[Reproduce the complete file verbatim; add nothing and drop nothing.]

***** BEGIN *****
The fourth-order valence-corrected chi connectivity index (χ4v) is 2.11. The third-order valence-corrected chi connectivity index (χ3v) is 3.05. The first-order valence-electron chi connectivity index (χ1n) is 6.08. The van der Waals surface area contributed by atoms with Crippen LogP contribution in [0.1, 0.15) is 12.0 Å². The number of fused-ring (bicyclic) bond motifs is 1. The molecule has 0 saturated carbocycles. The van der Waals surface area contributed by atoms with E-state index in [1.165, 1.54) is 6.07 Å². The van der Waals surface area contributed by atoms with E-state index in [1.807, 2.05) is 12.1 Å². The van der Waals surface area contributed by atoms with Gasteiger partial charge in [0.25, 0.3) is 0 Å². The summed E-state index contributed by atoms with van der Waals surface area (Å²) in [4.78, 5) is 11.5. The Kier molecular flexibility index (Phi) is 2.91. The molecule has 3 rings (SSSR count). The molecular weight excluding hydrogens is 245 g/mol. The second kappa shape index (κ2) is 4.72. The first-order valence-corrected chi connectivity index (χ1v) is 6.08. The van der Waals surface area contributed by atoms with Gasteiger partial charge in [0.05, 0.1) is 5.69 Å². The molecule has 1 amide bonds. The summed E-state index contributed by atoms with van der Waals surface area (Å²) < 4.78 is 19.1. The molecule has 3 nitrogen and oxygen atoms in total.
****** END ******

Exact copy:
The fourth-order valence-corrected chi connectivity index (χ4v) is 2.11. The third-order valence-corrected chi connectivity index (χ3v) is 3.05. The first-order valence-electron chi connectivity index (χ1n) is 6.08. The van der Waals surface area contributed by atoms with Crippen LogP contribution in [0.1, 0.15) is 12.0 Å². The number of fused-ring (bicyclic) bond motifs is 1. The molecule has 0 saturated carbocycles. The van der Waals surface area contributed by atoms with E-state index in [1.165, 1.54) is 6.07 Å². The van der Waals surface area contributed by atoms with E-state index in [1.807, 2.05) is 12.1 Å². The van der Waals surface area contributed by atoms with Gasteiger partial charge in [0.25, 0.3) is 0 Å². The summed E-state index contributed by atoms with van der Waals surface area (Å²) in [4.78, 5) is 11.5. The Kier molecular flexibility index (Phi) is 2.91. The molecule has 3 rings (SSSR count). The molecular weight excluding hydrogens is 245 g/mol. The second kappa shape index (κ2) is 4.72. The first-order valence-corrected chi connectivity index (χ1v) is 6.08. The van der Waals surface area contributed by atoms with Gasteiger partial charge in [0.05, 0.1) is 5.69 Å². The molecule has 1 amide bonds. The summed E-state index contributed by atoms with van der Waals surface area (Å²) < 4.78 is 19.1. The molecule has 3 nitrogen and oxygen atoms in total.